Arab and Jew: Wounded Spirits in a Promised Land MP3 CD – Oct 1 2007
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The correspondent for The New York Times in Jerusalem from 1979 to 1984, David K. Shipler brings a very American moral commitment to the problem of Arab-Jewish relations. The occupation of the West Bank was by then a static fact of life; many young Israelis and Palestinians had grown up knowing no other reality. The Israeli invasion of Lebanon and the massacres of Palestinians by Lebanese militiamen at the Sabra and Shatila refugee camps, which were under Israeli control, had shaken the consciences of many American Jews. Many of the voices in this book are American, from idealistic young secular Jews working for Arab-Jewish cooperation to the more fanatical followers of Meir Kahane. This work, which won the 1987 Pulitzer Prize for nonfiction, gives Shipler's narrative the power of a terrible family argument. --This text refers to an out of print or unavailable edition of this title.
From Publishers Weekly
The Jew, in the Arab stereotype, is a brutal, violent coward; the Arab, to the prejudiced Jew, is a primitive creature of animal vengeance and cruel desires. There is remarkable symmetry in these images, as Shipler (Russia: Broken Idols, Solemn Dreams points out in this hefty mixture of reportage, personal histories, interviews and scholarship. An act of courage and clarity, the book is an important contribution to the literature on the Middle East. The New York Times correspondent shows how Israeli Jews deny the reality that Palestinian Arabs are victims of forcible displacement and expulsion from what was once their homeland; he describes how a "synthetic Israeli history" is taught to Jewish schoolchildren, while Palestinian boys and girls in the refugee camps are taught militant rhetoric and hatred. Shipler explores the corrosive effects of terrorism by both sides, the zeal of Islamic fundamentalists, as well as that of Israeli ultraconservatives. BOMC and History Book Club alternates; first serial to the New York Times Magazine.
Copyright 1986 Reed Business Information, Inc. --This text refers to an out of print or unavailable edition of this title.
Top Customer Reviews
My only gripe about the book is that the author treats many behaviors and prejudices as being the root of the problem -- while those prejudices may simply be the result of the geopolitical strife in the area. Specifically, Shipler's solutions to the problems of hatred and prejudice don't contain any suggestions for long-term political fixes. Consequently, all of the individual efforts to eradicate hatred and prejudice that he highlights tend to get buried by larger forces. I know that Shipler was striving to maintain neutrality with a very controversial subject, but I would have liked at least an overview of the potential fixes and how they would fit into the social landscape that he sees.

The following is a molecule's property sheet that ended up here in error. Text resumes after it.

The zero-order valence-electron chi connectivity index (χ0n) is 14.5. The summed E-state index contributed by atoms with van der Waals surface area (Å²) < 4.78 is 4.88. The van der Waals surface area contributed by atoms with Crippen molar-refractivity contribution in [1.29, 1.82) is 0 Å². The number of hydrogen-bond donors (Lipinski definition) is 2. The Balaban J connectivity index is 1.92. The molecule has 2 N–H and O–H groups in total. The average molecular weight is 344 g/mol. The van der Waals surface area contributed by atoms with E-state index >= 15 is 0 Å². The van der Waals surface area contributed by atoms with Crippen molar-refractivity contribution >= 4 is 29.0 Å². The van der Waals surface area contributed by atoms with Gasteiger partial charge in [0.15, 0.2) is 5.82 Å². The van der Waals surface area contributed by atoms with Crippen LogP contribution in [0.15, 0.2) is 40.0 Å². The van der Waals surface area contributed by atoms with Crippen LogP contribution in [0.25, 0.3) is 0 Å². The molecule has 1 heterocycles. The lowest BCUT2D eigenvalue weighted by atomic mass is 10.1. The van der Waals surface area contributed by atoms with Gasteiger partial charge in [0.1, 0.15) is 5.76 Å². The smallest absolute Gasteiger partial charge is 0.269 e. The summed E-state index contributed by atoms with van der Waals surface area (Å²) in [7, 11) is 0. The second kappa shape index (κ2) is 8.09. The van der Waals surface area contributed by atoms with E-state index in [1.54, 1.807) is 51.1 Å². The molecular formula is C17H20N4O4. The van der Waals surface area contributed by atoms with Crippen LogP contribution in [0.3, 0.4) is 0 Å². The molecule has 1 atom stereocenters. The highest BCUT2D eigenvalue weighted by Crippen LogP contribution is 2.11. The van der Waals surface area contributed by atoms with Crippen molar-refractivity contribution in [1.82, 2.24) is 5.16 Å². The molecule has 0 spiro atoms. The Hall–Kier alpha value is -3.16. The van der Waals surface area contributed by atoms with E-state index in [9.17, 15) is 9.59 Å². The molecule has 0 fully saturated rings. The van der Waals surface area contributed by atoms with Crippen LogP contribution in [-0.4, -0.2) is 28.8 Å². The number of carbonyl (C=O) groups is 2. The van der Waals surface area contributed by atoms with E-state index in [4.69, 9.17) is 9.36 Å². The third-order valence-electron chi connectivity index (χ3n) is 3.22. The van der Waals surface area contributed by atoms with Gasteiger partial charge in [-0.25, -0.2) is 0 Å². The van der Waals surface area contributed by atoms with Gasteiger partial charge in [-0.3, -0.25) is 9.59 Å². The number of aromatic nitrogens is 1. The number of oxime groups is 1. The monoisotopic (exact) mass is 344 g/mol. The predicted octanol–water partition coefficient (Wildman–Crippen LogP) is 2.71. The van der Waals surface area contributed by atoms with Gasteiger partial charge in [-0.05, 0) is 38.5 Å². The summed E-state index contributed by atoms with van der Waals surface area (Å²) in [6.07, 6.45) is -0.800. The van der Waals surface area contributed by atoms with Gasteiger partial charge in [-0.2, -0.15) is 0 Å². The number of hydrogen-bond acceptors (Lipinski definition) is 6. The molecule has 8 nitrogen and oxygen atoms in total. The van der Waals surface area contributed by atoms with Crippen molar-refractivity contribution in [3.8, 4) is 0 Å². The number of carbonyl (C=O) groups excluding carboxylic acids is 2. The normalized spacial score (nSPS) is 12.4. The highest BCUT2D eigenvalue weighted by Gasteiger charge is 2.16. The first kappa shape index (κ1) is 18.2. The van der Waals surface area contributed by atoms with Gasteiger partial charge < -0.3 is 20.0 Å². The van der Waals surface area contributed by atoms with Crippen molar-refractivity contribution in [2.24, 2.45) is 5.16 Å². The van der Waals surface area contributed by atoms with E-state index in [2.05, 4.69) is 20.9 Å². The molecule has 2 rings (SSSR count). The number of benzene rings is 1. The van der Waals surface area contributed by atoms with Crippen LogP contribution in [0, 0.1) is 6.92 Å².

This is a balanced, albeit incomplete, analysis of the relationship between Arabs and Jews in the Middle East.
Most recent customer reviews
A must read for anyone wanting a deeper understanding of the deep division that exists between the arabs and jews. Read morePublished on Dec 30 2006 by Coach C
As someone who is neither Arab nor Jew and who has lived in Israel for a few years, I can say that this book pretty much mirrors my experiences. Read morePublished on Nov. 12 2001
Some of the people who reviewed this book were mistaken. Shipler gives a fair and accurate portrayal of life in the most volitile place on Earth. Read morePublished on July 10 2000 by DJF
Having visited in the home of a Palestinian on a trip to Israel a few years ago, I thought I was well aware of the Israeli/Palestinian conflicts. The book is a real eye-opener. Read morePublished on Dec 14 1999 by Jimmy Holmes
This book is amazing. I can hardly praise it enough. It tells the story of the Israeli/Palestinian conflict from both sides, usually through stories and personal interviews. Read morePublished on Nov. 23 1999
The author has great experiences and he writes them down in a way that is some what hard to understand if you have not been there yourself. Read morePublished on Feb. 12 1999